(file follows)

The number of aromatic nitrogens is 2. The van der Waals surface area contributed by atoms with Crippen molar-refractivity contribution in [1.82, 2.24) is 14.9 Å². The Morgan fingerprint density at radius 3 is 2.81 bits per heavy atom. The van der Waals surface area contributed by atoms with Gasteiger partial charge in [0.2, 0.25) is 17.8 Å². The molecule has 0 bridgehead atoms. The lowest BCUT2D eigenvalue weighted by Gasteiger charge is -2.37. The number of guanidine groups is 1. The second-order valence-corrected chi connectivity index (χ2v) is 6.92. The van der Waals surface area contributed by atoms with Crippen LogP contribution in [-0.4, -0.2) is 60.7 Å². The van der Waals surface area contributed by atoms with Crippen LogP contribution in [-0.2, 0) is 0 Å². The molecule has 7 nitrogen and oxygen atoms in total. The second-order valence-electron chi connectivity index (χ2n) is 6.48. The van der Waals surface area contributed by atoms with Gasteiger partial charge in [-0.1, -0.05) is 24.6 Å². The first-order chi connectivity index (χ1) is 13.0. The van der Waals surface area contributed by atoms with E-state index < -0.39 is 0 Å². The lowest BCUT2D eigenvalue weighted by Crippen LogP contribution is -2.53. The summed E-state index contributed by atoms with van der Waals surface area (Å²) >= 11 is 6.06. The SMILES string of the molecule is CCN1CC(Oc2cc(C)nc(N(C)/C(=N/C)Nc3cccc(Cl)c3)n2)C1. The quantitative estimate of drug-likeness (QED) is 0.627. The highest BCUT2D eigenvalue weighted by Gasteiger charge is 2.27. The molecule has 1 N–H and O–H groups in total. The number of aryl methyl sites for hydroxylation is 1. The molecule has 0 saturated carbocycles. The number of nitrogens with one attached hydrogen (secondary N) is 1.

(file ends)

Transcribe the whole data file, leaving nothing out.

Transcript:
The number of aromatic nitrogens is 2. The van der Waals surface area contributed by atoms with Crippen molar-refractivity contribution in [1.82, 2.24) is 14.9 Å². The Morgan fingerprint density at radius 3 is 2.81 bits per heavy atom. The van der Waals surface area contributed by atoms with Gasteiger partial charge in [0.2, 0.25) is 17.8 Å². The molecule has 0 bridgehead atoms. The lowest BCUT2D eigenvalue weighted by Gasteiger charge is -2.37. The number of guanidine groups is 1. The second-order valence-corrected chi connectivity index (χ2v) is 6.92. The van der Waals surface area contributed by atoms with Crippen LogP contribution in [-0.4, -0.2) is 60.7 Å². The van der Waals surface area contributed by atoms with Crippen LogP contribution in [-0.2, 0) is 0 Å². The molecule has 7 nitrogen and oxygen atoms in total. The second-order valence-electron chi connectivity index (χ2n) is 6.48. The van der Waals surface area contributed by atoms with Gasteiger partial charge in [-0.1, -0.05) is 24.6 Å². The first-order chi connectivity index (χ1) is 13.0. The van der Waals surface area contributed by atoms with E-state index < -0.39 is 0 Å². The lowest BCUT2D eigenvalue weighted by Crippen LogP contribution is -2.53. The summed E-state index contributed by atoms with van der Waals surface area (Å²) >= 11 is 6.06. The SMILES string of the molecule is CCN1CC(Oc2cc(C)nc(N(C)/C(=N/C)Nc3cccc(Cl)c3)n2)C1. The quantitative estimate of drug-likeness (QED) is 0.627. The highest BCUT2D eigenvalue weighted by Gasteiger charge is 2.27. The molecule has 1 N–H and O–H groups in total. The number of aryl methyl sites for hydroxylation is 1. The molecule has 0 saturated carbocycles. The number of nitrogens with one attached hydrogen (secondary N) is 1.